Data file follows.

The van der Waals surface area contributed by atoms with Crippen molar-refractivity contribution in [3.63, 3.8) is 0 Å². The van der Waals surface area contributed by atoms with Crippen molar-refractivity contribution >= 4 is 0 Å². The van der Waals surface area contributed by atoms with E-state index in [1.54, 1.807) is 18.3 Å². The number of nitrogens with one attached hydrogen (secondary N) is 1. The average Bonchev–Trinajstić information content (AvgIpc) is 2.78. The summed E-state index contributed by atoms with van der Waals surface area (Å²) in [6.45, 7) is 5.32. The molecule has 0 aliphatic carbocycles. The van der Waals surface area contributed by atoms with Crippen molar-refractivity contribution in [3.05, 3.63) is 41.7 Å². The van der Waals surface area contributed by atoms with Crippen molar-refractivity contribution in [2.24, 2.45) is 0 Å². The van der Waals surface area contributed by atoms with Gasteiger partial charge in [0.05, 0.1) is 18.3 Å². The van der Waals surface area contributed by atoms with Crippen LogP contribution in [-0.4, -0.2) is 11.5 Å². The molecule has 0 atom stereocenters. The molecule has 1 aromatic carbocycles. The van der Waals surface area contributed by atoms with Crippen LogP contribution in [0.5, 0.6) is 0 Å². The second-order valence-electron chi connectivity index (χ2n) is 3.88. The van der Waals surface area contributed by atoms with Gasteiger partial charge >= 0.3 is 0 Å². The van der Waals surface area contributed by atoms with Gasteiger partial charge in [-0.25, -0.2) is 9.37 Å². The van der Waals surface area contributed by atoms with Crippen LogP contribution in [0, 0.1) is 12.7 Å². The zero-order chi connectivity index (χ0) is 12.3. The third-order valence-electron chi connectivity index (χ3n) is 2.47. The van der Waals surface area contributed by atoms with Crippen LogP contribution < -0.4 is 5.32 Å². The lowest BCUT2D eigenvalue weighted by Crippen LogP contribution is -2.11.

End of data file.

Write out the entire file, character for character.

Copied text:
The van der Waals surface area contributed by atoms with Crippen molar-refractivity contribution in [3.63, 3.8) is 0 Å². The van der Waals surface area contributed by atoms with Crippen molar-refractivity contribution >= 4 is 0 Å². The van der Waals surface area contributed by atoms with E-state index in [1.54, 1.807) is 18.3 Å². The number of nitrogens with one attached hydrogen (secondary N) is 1. The average Bonchev–Trinajstić information content (AvgIpc) is 2.78. The summed E-state index contributed by atoms with van der Waals surface area (Å²) in [6.45, 7) is 5.32. The molecule has 0 aliphatic carbocycles. The van der Waals surface area contributed by atoms with Crippen molar-refractivity contribution in [3.05, 3.63) is 41.7 Å². The van der Waals surface area contributed by atoms with Crippen molar-refractivity contribution in [2.24, 2.45) is 0 Å². The van der Waals surface area contributed by atoms with Gasteiger partial charge in [0.05, 0.1) is 18.3 Å². The van der Waals surface area contributed by atoms with Crippen LogP contribution in [-0.4, -0.2) is 11.5 Å². The molecule has 0 atom stereocenters. The molecule has 1 aromatic carbocycles. The van der Waals surface area contributed by atoms with Crippen LogP contribution in [0.5, 0.6) is 0 Å². The second-order valence-electron chi connectivity index (χ2n) is 3.88. The van der Waals surface area contributed by atoms with Gasteiger partial charge >= 0.3 is 0 Å². The van der Waals surface area contributed by atoms with Gasteiger partial charge in [-0.25, -0.2) is 9.37 Å². The van der Waals surface area contributed by atoms with Crippen LogP contribution in [0, 0.1) is 12.7 Å². The zero-order chi connectivity index (χ0) is 12.3. The third-order valence-electron chi connectivity index (χ3n) is 2.47. The van der Waals surface area contributed by atoms with Crippen LogP contribution < -0.4 is 5.32 Å². The lowest BCUT2D eigenvalue weighted by Crippen LogP contribution is -2.11.